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Hawaii Court Gives Middle Finger To SCOTUS, Claims ‘Spirit Of Aloha’ Overrides Constitution

Hawaii Supreme Court
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The court used omissions and ahistorical Warren Burger quotes to make sweeping conclusions about the existence of gun rights.

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The Hawaii Supreme Court issued a decision on Wednesday formally infringing on island residents’ right to keep and bear arms because justices claimed guns interfered with the “Spirit of Aloha.” The ruling seeks to nullify not only the authority of the Consitution but also the Supreme Court’s longstanding interpretation of Americans’ Second Amendment protections.

The U.S. Supreme Court held in its 2022 New York State Rifle & Pistol Association Inc. v. Bruen decision that citizens’ constitutional right to keep and bear arms for self-defense requires no demonstration of a “special need” like New York required for its unrestricted concealed-carry licenses. Before that, the highest court in the land found in its 2008 District of Columbia v. Heller decision that DC could not ban handgun possession in the home because, under the Second Amendment, American civilians, not just military personnel, have the right to own firearms and use them for lawful self-defense.

Justices in the Hawaii court rejected both examples of the top court’s jurisprudence when they upheld a conviction for island resident Christopher Wilson, who was charged in 2017 after carrying a loaded gun without a concealed weapons permit.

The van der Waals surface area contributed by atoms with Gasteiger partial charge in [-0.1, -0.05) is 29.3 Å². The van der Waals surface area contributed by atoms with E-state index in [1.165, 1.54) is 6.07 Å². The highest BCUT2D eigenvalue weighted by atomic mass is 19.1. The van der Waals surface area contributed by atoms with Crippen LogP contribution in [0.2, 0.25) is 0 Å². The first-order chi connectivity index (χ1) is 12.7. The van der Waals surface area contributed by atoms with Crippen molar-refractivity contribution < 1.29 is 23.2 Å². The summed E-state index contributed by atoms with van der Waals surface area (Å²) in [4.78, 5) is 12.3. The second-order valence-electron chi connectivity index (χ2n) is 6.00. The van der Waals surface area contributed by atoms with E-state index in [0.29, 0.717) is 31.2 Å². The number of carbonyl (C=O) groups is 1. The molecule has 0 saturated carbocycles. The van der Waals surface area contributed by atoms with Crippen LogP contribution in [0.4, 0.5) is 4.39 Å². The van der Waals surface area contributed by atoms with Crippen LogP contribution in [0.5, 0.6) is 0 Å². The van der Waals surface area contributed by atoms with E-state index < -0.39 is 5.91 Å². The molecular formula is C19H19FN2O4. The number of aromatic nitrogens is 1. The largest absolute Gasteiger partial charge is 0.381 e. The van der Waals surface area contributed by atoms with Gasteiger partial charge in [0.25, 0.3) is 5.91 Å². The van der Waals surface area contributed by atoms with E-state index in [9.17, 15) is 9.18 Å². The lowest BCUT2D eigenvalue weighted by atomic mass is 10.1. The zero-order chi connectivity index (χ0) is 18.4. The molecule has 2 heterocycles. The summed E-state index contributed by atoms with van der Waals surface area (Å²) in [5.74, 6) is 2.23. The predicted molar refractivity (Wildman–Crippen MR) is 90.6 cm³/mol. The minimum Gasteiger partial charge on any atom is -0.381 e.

The state court claimed Wilson could not use Bruen to argue his “constitutional right to protect
himself” because he is not a “well-regulated militia” and he did not apply for a concealed carry weapons permit (CCW). The justices claimed that, under the 1968 political interpretation of Hawaii’s 1950 constitution, “the historical background of the Second Amendment indicates that the central concern in the right to bear arms was the right of the states to maintain a militia.”

“When the Hawaiʻi Constitution was first ratified, courts throughout the nation’s history had always interpreted and applied the Second Amendment with the militia-centric view,” the court wrote. “This was what everyone thought.”

Except it was not. The Supreme Court has repeatedly ruled that the Second Amendment describes an individual right to possess firearms, not just a military one.

Additionally, even if Wilson initiated the permit process, he almost assuredly would not have received approval. Before Bruen, the Hawaii police chiefs in charge of issuing CCWs only awarded six in 21 years.

The court didn’t just affirm Wilson’s conviction. It also used omissions of guiding principles and law and ahistorical, sort of fake Warren Burger quotes to make sweeping conclusions about the existence of gun rights based on the islands’ cultural history before statehood instead of American legal tradition.